When Tina Singh’s boys started learning to ride bikes, it was obvious they’d need helmets. 

There was just one problem: Singh couldn’t find a single helmet on the market to accommodate her sons’ turbans. 

“My kids keep their hair, so anytime I went to go put a bike helmet when they were going out to ride … nothing fit them properly,” the Toronto mom of three told CBC Toronto.

Not having a turban-appropriate helmet meant Singh had resort to things like getting larger helmets that didn’t fit right, scooping out the foam inside one to accommodate her children’s hair or not putting a helmet on her kids at all.

None were safe options.

An occupational therapist who has worked with patients with acquired brain injuries, Singh says she knew how important it was to have a well-fitting bicycle helmet.

“I was frustrated that there wasn’t a safe option in sports helmets for my kids,” she said.

So, she set out to create her own.

‘Big learning curve’

Now, the Ontario mom has designed what she says is the first safety certified multisport helmet specifically for kids like hers.

For over two years, Singh says she has worked on and tested different versions of the helmet. Now, she says it’s in production and certified for use with bicycles, inline skates, kick scooters and skateboarding for kids over the age of five. 

 For over two years, Singh worked on and tested different versions of the helmet. Now, she says the helmet is in production and certified for use with bicycles, inline skates, kick scooters and skateboarding for kids over the age of five. 

“This is a big learning curve for me, it’s not something I’ve ever done before,” she said.

What makes her model unique is it has a domed portion on top to accommodate a child’s hair, while still fitting the way a helmet should: two finger spaces above the eyebrow, creating a “v” shape around the ear and one finger space between the chinstrap and the ear. 

This past December, the helmet received a passing grade from the international testing company SGS. 

‘A welcome step’

While Singh’s helmets are for children, the issue of whether to exempt turban-wearing Sikhs motorcyclists from having to wear helmets has made headlines in recent years.

In 2018, Ontario’s Progressive Conservative government moved to join Alberta, B.C. and Manitoba in allowing Sikhs to ride motorcycles without helmets after calls by Sikh motorcycling groups and federal NDP Leader Jagmeet Singh.

The previous provincial government, under Premier Kathleen Wynne, refused those calls, saying the move would pose a road safety risk.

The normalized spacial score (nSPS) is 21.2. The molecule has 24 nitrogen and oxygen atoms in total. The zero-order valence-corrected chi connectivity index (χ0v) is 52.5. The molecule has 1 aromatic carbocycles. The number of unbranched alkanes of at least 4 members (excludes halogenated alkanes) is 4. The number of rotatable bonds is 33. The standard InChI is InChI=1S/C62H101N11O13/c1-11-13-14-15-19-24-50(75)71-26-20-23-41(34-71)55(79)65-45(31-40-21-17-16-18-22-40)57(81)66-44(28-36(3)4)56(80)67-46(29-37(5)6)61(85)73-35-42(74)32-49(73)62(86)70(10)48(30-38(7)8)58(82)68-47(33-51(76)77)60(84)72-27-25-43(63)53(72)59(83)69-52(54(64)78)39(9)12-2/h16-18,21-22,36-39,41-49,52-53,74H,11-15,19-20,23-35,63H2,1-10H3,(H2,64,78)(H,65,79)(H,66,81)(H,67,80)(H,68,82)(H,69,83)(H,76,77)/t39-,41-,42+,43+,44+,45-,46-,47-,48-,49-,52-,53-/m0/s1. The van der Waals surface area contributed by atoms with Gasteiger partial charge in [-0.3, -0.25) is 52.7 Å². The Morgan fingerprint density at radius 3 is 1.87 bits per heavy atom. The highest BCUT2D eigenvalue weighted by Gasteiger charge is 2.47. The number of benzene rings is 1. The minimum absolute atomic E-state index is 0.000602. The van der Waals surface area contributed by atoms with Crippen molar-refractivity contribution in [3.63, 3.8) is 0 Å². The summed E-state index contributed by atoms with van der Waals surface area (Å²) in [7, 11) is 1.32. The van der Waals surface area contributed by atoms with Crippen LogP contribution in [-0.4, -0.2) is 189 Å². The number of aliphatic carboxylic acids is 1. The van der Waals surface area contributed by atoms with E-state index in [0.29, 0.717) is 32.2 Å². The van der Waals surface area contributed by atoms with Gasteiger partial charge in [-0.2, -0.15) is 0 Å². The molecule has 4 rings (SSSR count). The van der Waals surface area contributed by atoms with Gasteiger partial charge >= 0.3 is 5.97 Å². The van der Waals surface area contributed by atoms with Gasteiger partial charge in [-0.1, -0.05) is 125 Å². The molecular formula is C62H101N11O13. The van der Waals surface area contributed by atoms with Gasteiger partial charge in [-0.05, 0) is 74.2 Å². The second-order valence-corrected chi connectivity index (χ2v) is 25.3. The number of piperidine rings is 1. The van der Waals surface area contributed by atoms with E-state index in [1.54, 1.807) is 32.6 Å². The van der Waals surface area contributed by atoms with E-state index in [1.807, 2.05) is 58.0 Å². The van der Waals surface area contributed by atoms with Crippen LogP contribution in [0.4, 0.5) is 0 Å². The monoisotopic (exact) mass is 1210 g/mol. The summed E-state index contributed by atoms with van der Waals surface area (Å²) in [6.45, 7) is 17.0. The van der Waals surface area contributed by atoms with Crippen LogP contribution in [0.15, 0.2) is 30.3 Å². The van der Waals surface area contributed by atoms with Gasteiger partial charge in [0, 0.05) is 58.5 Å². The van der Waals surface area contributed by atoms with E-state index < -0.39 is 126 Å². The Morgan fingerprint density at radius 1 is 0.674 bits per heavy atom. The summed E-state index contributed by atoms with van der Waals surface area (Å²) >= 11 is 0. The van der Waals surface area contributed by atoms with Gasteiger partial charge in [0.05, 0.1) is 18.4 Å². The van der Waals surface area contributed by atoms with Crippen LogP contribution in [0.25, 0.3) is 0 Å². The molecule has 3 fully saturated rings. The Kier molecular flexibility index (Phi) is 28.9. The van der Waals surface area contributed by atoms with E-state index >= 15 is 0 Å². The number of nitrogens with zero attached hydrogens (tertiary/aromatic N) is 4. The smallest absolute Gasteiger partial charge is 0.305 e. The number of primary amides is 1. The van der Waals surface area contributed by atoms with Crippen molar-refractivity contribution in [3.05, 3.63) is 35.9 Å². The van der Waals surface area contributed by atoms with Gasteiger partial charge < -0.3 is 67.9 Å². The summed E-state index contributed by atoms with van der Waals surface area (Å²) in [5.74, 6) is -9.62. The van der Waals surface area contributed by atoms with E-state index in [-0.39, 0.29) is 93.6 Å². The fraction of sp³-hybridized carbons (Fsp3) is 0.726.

In a 2008 court case, a judge ruled against a human rights challenge to Ontario’s law after a Sikh motorcyclist refused to pay a fine for not wearing a helmet over his turban, saying it was against his religion to do so.

Speaking to CBC Toronto, Balpreet Singh, legal counsel for the World Sikh Organization of Canada said the helmet is “welcome step.”

“There are some Sikhs that do wear helmets and also many Sikhs that choose not to wear helmets because they don’t feel anything should cover the turban. So I think this is definitely one more option that Sikh families can consider and definitely long overdue.”

‘Surreal’ seeing vision come to life

Moezine Hasham, executive director and founder of Hockey 4 Youth says the helmet will help Sikh kids overcome the challenges to participating in sport, saying the industry is overdue for innovation. 

“When you think about the impact of the pandemic and the access to sport that unfortunately wasn’t there … the creation of this type of helmet is now going to create an inclusive space, it’s going to foster belonging.”

Moezine Hasham, executive director and founder of Hocky for Youth Foundation says the helmet will help Sikh kids overcome the challenges to participating in sport, saying the industry is overdue for innovation. 

Meanwhile, for Singh, the release of her helmet isn’t just a solution for Sikh kids, it’s also a symbol of being seen in sport.

“It is also a demonstration of inclusion and diversity in sport participation,” she said.

As for seeing her kids wear the helmet she created herself, she says: “To me it feels really surreal… It’s a beautiful moment for me. I did this for my kids and to see them actually reap the benefit of that is amazing.”